This is a series of three posts/articles about local importers.
This is all about perception, not a discussion about business plans. I'm no more an MBA than I am an MW so what I'm going to talk about is how I perceive the various local importers, where the're positioned and where they're headed.
This installment covers medium and small sized importers that have been around for a few years.
There have always been importers who would only work with certain distributors and stores and thus some importers simply don't register on my radar. Zamir is such an importer offering some of the best traditonal Tuscans in Israel as well William Fevre from Chablis - at twice the price abroad but at least you could get it. I have no idea where his wines are sold outside of Tel Aviv's Vino Cigar. The only times I've ever purchased their wines was at Ish Anavim or over the phone after a friend told me of some special discount.
Burgundy Wine Collection
Tomer Gal's Burgundy Wine Collection seems to be doing as fine as always. But I suppose things are always very bright at the top. The wines are expensive to begin with but are priced fairly comparative with prices abroad. As usual, the very top of the catalog virtually sells itself.
Private Wine Collection
Muchrovsky's Private Wine Collection is probably doing fine as well, but I don't have a lot of contact with them. Their catalog always struck me as being on the modern, flashy side (except for Trimbach) yet I've mostly liked the wines I've tried. I keep meaning to give them more of my business yet never get around to it.
Anavim specialize in Italian wines that are dead center between modern and traditional, with a few small excursions to Spain, Austria, Rhone and Australia. Like BWC and PWC, they don't seem set to expand and conquer the world but I think the other two will find it easier to thrive in a world where maintaining the status quo is simply an invitation for the bigger fish to gnaw at your territory. It's just easier to sustain yourself in a niche that caters to the very upper class instead of the middle and upper-middle class.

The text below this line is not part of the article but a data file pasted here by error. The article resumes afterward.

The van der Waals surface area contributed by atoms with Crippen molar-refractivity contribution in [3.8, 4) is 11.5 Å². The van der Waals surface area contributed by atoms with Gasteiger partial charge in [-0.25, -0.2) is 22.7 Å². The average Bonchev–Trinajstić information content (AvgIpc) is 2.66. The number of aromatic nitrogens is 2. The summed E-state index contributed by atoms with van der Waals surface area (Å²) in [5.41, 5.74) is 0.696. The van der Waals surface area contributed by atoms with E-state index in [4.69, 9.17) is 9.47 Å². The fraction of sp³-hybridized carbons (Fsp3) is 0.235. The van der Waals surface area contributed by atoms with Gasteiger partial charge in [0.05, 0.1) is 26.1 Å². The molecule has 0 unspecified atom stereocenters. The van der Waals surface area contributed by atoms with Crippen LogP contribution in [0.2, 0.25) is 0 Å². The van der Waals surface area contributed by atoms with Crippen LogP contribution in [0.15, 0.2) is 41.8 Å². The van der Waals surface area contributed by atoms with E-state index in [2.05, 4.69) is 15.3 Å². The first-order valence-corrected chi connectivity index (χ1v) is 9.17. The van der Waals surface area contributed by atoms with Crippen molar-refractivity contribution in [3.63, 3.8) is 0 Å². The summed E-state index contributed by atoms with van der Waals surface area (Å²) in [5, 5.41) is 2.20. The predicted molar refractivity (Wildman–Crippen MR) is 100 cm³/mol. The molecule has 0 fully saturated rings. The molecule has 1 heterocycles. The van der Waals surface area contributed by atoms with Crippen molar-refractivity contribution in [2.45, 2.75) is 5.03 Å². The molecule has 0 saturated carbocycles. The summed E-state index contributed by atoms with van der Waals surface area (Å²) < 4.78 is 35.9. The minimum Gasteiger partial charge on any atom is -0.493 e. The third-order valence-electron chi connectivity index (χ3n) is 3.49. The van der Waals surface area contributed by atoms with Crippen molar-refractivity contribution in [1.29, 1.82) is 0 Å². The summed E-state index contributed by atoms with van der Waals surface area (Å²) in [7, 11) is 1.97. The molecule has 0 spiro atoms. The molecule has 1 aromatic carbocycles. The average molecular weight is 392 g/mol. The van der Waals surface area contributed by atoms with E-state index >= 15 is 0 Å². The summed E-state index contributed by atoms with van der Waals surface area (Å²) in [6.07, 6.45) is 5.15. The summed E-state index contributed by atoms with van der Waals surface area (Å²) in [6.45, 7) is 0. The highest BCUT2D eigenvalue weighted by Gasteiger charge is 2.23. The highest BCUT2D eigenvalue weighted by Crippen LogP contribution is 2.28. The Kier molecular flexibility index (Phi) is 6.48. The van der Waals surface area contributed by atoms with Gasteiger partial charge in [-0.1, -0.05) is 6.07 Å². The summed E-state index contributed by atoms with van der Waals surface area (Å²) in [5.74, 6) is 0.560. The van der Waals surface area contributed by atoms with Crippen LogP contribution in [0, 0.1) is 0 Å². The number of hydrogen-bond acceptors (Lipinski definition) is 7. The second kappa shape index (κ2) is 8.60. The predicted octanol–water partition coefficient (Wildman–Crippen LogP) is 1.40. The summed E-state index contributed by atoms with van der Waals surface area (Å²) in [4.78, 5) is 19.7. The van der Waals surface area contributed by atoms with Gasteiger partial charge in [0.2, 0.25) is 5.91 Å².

Shimon Lasry's WineWise is really an oddball. Rustic little wines from areas ignored by the other importers. Not a lot of truly excellent wines but rather interesting wines (I'm referring to the stock he's been selling for the past two years and yes, it's time for a new catalog). And when he does bring something from a major area like Burgundy or Rhone, it is inevitably from an unknown co-op. He came up with a good hand a few years ago when he imported a 1989 village Gevrey-Chambertin from Gaec Cluny - a co-op of course - that knocked everybody out and he imports a terrific Picpoul de Pinet (Hugues de Beauvignac) that every restaurant in Israel that calls itself a bistro should be selling by the glass.
That's it. If I missed any importers, it's their fault. I get around and I have a fairly wide social network so if I missed anyone, someone just isn't doing their marketing homework.